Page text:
Friday, August 3, 2007

Before Blogs and Wikis: Three Tools to Enhance Collaboration

While I've posted about most of these individually, as I've become more familiar with them, I've realized how wonderfully they tools would mash-up for use with students working together on projects, research or wiki-development. These are tools to enhance creation of a final product, not for creation of the final product itself. They make the collaboration process easier and more effective.

Thinkature: This site enables students to brainstorm and plan online in real time. Students record ideas on color-coded, rearrangable cards. The arrow tool allows students to connect ideas, or they can use the drawing tool to create diagrams. They can upload images and discuss their progress using IM or voice chat.

Backpack: Once they've generated their ideas, the group can organize and follow their progress by creating a To Do List on Backpack. They can also collect notes, images and files here prior to creating their project or wiki. Backpack also mashes with WriteBoard, allowing students to save, create and collaborate on their document in one site. (Less log-in info to remember!)
(Zoho could work here, too, but I like WriteBoard because it allows students to compare versions/drafts. It all depends on what you need!)

Diigo: Once they start their web-related search, Diigo, an add-on extension for Firefox and Internet Explorer, allows students to highlight text and post sticky-notes directly onto webpages, then share their comments within the group. Others can add their own comments to the note. Selected text is archived to a "my bookmarks" page, along with the comments and a copy of the website. Students can collaborate within the bookmarks site or on the individual websites. Diigo supports RSS feeds, allowing teachers to follow student progress. The more I use this tool, the more I'm convinced it ought to be integral to every research project. It allows students to actively connect with the information they're reading--to question, annotate and infer. All in collaboration with their group. How amazing is that???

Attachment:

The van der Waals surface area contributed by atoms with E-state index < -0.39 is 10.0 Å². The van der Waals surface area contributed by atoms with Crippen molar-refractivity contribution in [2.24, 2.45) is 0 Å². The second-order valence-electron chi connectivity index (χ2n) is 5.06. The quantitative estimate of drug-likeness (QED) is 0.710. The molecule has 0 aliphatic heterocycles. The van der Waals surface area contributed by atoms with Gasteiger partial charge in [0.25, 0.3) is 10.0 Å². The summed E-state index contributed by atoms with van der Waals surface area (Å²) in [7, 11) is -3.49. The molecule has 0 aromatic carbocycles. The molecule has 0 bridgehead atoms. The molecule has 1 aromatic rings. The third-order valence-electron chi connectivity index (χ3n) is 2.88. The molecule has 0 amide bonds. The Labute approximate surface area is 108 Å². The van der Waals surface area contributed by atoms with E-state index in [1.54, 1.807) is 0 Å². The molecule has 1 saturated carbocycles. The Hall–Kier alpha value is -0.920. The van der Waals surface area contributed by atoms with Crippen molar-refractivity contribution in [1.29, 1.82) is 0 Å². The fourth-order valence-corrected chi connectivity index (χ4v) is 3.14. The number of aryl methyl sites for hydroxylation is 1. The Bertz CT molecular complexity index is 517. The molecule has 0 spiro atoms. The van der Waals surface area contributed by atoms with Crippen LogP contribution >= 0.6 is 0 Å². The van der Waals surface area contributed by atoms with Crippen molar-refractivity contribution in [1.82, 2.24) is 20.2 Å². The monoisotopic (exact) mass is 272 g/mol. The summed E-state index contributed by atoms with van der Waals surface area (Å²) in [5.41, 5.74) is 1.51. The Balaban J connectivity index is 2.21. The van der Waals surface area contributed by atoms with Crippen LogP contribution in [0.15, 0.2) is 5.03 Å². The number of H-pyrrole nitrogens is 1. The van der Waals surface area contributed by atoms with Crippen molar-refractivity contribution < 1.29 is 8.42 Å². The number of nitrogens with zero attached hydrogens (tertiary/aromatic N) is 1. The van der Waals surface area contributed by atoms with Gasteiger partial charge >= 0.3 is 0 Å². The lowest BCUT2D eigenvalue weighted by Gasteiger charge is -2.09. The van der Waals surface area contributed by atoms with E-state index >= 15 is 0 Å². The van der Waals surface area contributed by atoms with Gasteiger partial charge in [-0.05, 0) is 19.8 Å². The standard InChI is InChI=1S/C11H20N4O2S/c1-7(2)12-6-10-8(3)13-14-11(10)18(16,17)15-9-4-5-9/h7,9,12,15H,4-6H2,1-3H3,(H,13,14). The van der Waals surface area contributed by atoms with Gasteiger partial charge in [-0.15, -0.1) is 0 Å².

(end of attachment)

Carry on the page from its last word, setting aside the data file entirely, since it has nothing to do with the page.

These tools will be especially useful for the for the "easy planning" where they need time together, but don't especially need input from me. What an in-class timesaver! For bigger projects, they can do initial planning in class, but carry on the details online.


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  5. Interesting post Jeri. Wanted to point out that the link is not pointing right for Thinkature -I'm sure a lot of people would have wanted to check out the tool that you introduced (of course they can google and find out but I thought I will comment here and let you know.

    P.S: I have also sent you a voice mail-hope to hear back from you!